The world economies are slowly becoming more and more intertwined. The novel coronavirus pandemic is one of the most obvious iterations of this fact in today’s society. The moment countries started locking down their borders that’s when the economies started going down. Like a sturdy chainlink, the restrictions on imports and exports started dragging nations down one after another. Alright, we are not talking about an apocalypse although the core idea is that the largest and strongest economies in the world have already shrunk by huge margins.

World Economy is a Chain Link

The moment borders shut down a good amount of people were left without jobs. In today’s societies, the wealth and livelihood of people across the globe heavily depend on each other. Huge corporations that harbor most of the employees are constantly outsourcing different aspects of work to miscellaneous offices across the world. Importing goods is not as easy as making a contract with some other company. That firm also has its workers who are being restricted by local laws in their own countries. What I am trying to say here is that when borders close and one country isn’t exporting X item the other suffers as well. The industry is complicated and revolves around people working on all aspects much like ants. If one cannot do his or her job the others will become unable to do theirs as well. The tourism industry is estimated to suffer as much as $1 trillion in losses in 2020. This puts as many as 100 million jobs at stake across the whole world. Someone who is working in the Estonian office of a global tourist agency making tours for customers won’t be able to perform their job if the financial office situated in Tokyo is going to be locked tight.

Apart from this, people who require traveling to do their jobs won’t be going anywhere since all of the flights are canceled or postponed till god-knows-when. The International Air Transportation Association, or IATA, has reported as much as $84 billion loss across all of the airline companies in the world. This has caused oil prices to stumble and fall as well due to the fact that the demand has fallen to unprecedented levels. People were at home, and not using cars, ships, or airplanes. Public transportation was also stationed in the parks without movement. In fact, nobody was going anywhere at all like the world has frozen in time. This has caused further job losses since oil mining companies have stopped their operations temporarily. Depending on the firm, some have sent their workers home with half salaries and others were fully laid off and left without income.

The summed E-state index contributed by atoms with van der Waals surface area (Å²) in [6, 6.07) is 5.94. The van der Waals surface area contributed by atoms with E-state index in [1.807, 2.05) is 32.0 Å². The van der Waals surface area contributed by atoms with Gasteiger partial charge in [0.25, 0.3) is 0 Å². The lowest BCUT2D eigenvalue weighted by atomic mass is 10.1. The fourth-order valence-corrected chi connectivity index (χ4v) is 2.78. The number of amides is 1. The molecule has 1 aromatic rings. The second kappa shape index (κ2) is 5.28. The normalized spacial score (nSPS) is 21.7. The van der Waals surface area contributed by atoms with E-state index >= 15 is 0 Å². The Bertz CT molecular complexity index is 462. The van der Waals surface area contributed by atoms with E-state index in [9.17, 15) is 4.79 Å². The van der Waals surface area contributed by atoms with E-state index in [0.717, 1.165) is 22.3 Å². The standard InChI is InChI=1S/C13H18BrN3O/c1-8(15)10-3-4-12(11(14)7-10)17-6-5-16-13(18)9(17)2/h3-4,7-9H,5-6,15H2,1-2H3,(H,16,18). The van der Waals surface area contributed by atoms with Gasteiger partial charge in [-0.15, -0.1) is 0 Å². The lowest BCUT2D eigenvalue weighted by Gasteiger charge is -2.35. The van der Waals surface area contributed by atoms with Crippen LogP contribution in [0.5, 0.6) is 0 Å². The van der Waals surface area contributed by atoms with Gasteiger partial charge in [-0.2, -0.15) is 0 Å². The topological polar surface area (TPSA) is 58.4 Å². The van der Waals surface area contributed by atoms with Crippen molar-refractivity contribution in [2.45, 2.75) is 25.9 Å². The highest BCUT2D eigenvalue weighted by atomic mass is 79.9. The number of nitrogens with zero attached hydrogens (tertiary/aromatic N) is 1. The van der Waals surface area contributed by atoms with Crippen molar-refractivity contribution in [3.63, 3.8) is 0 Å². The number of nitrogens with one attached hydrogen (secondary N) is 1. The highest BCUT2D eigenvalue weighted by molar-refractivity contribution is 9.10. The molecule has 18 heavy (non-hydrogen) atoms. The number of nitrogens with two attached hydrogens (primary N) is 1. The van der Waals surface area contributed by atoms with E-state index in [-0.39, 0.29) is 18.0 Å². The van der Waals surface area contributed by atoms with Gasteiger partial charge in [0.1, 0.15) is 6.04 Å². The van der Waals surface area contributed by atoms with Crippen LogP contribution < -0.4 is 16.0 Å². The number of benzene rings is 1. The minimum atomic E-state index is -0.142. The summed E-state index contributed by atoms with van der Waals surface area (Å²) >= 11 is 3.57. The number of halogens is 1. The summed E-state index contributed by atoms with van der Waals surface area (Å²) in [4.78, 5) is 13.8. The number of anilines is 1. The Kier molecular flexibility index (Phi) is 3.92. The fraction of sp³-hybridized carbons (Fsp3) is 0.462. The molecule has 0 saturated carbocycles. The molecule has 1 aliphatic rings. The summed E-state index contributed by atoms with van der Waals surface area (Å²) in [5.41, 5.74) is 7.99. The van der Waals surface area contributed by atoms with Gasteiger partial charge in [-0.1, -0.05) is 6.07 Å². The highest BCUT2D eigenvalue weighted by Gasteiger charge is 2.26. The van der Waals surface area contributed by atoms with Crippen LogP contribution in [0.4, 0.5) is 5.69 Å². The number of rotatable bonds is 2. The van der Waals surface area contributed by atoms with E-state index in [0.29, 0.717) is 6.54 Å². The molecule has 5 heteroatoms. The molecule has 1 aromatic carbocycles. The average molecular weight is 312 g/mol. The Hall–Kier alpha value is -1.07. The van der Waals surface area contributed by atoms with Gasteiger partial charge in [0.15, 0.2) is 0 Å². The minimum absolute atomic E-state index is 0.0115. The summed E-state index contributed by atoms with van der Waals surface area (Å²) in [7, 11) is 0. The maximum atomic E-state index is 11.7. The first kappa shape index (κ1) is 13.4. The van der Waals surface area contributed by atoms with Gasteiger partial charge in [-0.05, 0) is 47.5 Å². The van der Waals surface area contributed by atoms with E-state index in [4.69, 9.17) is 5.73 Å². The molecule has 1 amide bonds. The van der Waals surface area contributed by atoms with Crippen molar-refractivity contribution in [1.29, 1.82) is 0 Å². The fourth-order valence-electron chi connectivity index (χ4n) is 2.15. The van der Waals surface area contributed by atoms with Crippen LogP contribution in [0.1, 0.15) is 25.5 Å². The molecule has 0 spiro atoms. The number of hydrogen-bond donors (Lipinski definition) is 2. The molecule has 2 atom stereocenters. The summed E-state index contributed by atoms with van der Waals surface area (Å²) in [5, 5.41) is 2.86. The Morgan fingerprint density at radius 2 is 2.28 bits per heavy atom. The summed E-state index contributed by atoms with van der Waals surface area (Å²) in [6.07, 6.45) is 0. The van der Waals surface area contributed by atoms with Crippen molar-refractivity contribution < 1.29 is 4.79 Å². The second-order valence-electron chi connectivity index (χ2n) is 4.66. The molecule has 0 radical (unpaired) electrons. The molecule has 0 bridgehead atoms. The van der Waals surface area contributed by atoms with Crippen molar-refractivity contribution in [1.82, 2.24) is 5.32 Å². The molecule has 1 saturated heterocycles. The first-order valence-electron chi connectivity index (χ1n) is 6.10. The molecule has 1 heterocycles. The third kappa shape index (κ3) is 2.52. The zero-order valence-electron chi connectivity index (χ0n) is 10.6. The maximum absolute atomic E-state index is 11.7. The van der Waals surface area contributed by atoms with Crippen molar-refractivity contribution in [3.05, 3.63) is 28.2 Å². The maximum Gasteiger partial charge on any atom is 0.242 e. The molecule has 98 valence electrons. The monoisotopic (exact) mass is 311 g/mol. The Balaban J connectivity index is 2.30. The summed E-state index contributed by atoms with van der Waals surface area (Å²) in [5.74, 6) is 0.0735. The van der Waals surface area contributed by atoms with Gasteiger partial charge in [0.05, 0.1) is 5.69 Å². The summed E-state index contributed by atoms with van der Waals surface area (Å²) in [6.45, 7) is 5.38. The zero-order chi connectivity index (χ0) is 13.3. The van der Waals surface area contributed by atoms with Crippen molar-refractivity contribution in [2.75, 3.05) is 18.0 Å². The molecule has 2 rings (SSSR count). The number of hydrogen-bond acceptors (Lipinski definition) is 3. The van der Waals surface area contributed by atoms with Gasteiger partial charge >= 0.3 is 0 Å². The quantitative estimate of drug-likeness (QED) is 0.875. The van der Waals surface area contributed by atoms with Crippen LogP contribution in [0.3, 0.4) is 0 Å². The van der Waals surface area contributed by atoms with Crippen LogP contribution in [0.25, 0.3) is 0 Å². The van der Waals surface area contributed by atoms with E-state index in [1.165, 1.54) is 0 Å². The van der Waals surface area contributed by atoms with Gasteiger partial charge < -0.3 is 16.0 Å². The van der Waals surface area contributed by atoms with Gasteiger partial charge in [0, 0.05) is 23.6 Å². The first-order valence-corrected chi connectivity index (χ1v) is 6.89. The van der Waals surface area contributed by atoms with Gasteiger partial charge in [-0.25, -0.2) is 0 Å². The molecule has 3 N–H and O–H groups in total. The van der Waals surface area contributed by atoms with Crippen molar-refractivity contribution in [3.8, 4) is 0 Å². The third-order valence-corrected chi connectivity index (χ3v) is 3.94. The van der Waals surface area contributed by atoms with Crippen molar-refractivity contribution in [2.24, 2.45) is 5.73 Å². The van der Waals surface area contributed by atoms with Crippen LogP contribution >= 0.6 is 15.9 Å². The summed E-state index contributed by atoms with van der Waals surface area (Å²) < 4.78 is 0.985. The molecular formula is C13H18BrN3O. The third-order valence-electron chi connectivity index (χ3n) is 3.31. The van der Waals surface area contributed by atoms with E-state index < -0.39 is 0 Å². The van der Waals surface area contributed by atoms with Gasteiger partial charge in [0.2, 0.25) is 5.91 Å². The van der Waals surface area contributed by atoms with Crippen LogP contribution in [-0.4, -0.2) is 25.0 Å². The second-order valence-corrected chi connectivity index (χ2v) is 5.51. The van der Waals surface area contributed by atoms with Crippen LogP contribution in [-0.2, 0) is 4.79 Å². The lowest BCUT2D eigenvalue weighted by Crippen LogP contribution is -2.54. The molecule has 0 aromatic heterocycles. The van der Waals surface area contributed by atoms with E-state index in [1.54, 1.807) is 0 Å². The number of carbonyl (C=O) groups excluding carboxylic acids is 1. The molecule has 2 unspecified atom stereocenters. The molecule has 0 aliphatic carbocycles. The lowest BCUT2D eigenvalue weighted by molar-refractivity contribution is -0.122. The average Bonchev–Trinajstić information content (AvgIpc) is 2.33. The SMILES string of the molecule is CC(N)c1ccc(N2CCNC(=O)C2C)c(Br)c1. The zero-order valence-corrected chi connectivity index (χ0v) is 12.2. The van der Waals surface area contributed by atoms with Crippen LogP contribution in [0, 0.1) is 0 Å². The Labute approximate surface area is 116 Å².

Financial institutions have become increasingly active though. Private industries started grasping for fresh air (or finances) due to the lack of customers while governmental institutions started scrubbing every penny they could to support the economy. The stimulus packages for households in the US and other countries are all exactly due to this reason. Apart from this, small to middle-sized businesses required loaning money as well to keep afloat as this is where the market is the weakest.

Education by Financial Institutions

The financial institutions as well as brokerages have already been on top of their game when it comes to educating their customers. A fair number of companies provide these materials to their users. This is mainly due to the fact that most of the reputable brokers make long-term revenue from successful traders. This means that the more of them there are the better it is for the company. The financial market was also in a disarray though but this gives bullish traders (or people who are daring) a perfect climate to make substantial revenue. A good example that comes to my mind is T1 Markets. This brokerage firm has great educational articles available for its potential customers for absolutely free. You can read more about it in the T1Markets overview but the core idea is that a good number of such financial institutions provide means to educate their users. However, this attribute is not unique to brokers. Sometimes even the financial regulators make programs available for the citizens to take part in.

People started flocking to financial institutions like exchanges to start making some kind of revenue since they were locked into their houses waiting for the infection rates to die down. Trading, however, is not the safest investment to do in life. When the funds are running out everyone requires to be as knowledgeable as possible to decrease the chances of losses. Although it is true that there are a good number of freely available educational articles, books, and videos online that will teach you how the market movement in the foreign exchange market (Forex, FX) is it’s still not going to be enough to safely start investing and this is where additional resources from brokerages and other institutions come in.

It does not matter where you are trading whether it is a foreign exchange market, stocks, bonds, CFDs, precious metals, or any other the ordeal is extremely risky. One should never trade with money that they need to survive from month to month. To alleviate the risks the South African Financial Sector Conduct Authority (FSCA) and Prudential Authority (PA) have opened education centers for people who are interested in trading. These institutions teach individuals what to be wary of when it comes to trading. How to look out for potential scammers? How to analyze markets? What tools to use? What software is available? What are the best practices in the field? All of them are covered in one way or another. This project has yielded a very good result in the region supporting the growth of interest in the field.

Author's Bio: 

John Smith is a Digital Marketing Consultant with more than 8 years of experience in SEO, SEM, SMO, blogging, etc having wide knowledge base into content marketing.